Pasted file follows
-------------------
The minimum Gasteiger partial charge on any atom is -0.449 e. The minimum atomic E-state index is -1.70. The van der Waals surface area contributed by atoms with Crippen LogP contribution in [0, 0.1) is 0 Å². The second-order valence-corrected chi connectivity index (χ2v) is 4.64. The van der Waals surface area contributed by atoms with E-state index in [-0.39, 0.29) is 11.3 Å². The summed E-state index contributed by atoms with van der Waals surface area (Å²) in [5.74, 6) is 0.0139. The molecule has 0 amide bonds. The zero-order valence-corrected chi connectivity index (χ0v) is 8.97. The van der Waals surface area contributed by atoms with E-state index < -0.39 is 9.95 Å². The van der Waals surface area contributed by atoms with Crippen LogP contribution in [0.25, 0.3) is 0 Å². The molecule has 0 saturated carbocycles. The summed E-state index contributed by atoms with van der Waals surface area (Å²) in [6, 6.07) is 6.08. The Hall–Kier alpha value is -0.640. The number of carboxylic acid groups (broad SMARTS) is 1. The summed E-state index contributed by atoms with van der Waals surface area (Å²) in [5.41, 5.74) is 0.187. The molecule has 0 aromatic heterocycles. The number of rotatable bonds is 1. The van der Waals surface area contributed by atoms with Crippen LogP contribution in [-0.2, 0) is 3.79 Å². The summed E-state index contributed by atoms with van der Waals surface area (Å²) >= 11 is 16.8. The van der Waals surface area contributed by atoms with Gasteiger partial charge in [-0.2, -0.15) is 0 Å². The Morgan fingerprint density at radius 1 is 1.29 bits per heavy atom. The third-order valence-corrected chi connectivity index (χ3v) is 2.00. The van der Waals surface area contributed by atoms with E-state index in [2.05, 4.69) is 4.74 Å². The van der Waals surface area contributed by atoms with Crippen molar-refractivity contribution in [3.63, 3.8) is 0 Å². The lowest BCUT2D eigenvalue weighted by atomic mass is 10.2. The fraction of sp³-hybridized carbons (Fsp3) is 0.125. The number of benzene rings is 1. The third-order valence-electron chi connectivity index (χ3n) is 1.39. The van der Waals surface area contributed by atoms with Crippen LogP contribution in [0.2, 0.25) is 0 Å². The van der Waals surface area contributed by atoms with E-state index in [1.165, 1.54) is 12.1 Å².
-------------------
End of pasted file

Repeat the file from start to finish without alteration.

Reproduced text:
The minimum Gasteiger partial charge on any atom is -0.449 e. The minimum atomic E-state index is -1.70. The van der Waals surface area contributed by atoms with Crippen LogP contribution in [0, 0.1) is 0 Å². The second-order valence-corrected chi connectivity index (χ2v) is 4.64. The van der Waals surface area contributed by atoms with E-state index in [-0.39, 0.29) is 11.3 Å². The summed E-state index contributed by atoms with van der Waals surface area (Å²) in [5.74, 6) is 0.0139. The molecule has 0 amide bonds. The zero-order valence-corrected chi connectivity index (χ0v) is 8.97. The van der Waals surface area contributed by atoms with E-state index < -0.39 is 9.95 Å². The van der Waals surface area contributed by atoms with Crippen LogP contribution in [0.25, 0.3) is 0 Å². The molecule has 0 saturated carbocycles. The summed E-state index contributed by atoms with van der Waals surface area (Å²) in [6, 6.07) is 6.08. The Hall–Kier alpha value is -0.640. The number of carboxylic acid groups (broad SMARTS) is 1. The summed E-state index contributed by atoms with van der Waals surface area (Å²) in [5.41, 5.74) is 0.187. The molecule has 0 aromatic heterocycles. The number of rotatable bonds is 1. The van der Waals surface area contributed by atoms with Crippen LogP contribution in [-0.2, 0) is 3.79 Å². The summed E-state index contributed by atoms with van der Waals surface area (Å²) >= 11 is 16.8. The van der Waals surface area contributed by atoms with Gasteiger partial charge in [-0.2, -0.15) is 0 Å². The Morgan fingerprint density at radius 1 is 1.29 bits per heavy atom. The third-order valence-corrected chi connectivity index (χ3v) is 2.00. The van der Waals surface area contributed by atoms with E-state index in [2.05, 4.69) is 4.74 Å². The van der Waals surface area contributed by atoms with Crippen molar-refractivity contribution in [3.63, 3.8) is 0 Å². The lowest BCUT2D eigenvalue weighted by atomic mass is 10.2. The fraction of sp³-hybridized carbons (Fsp3) is 0.125. The number of benzene rings is 1. The third-order valence-electron chi connectivity index (χ3n) is 1.39. The van der Waals surface area contributed by atoms with Crippen LogP contribution in [0.2, 0.25) is 0 Å². The van der Waals surface area contributed by atoms with E-state index in [1.165, 1.54) is 12.1 Å².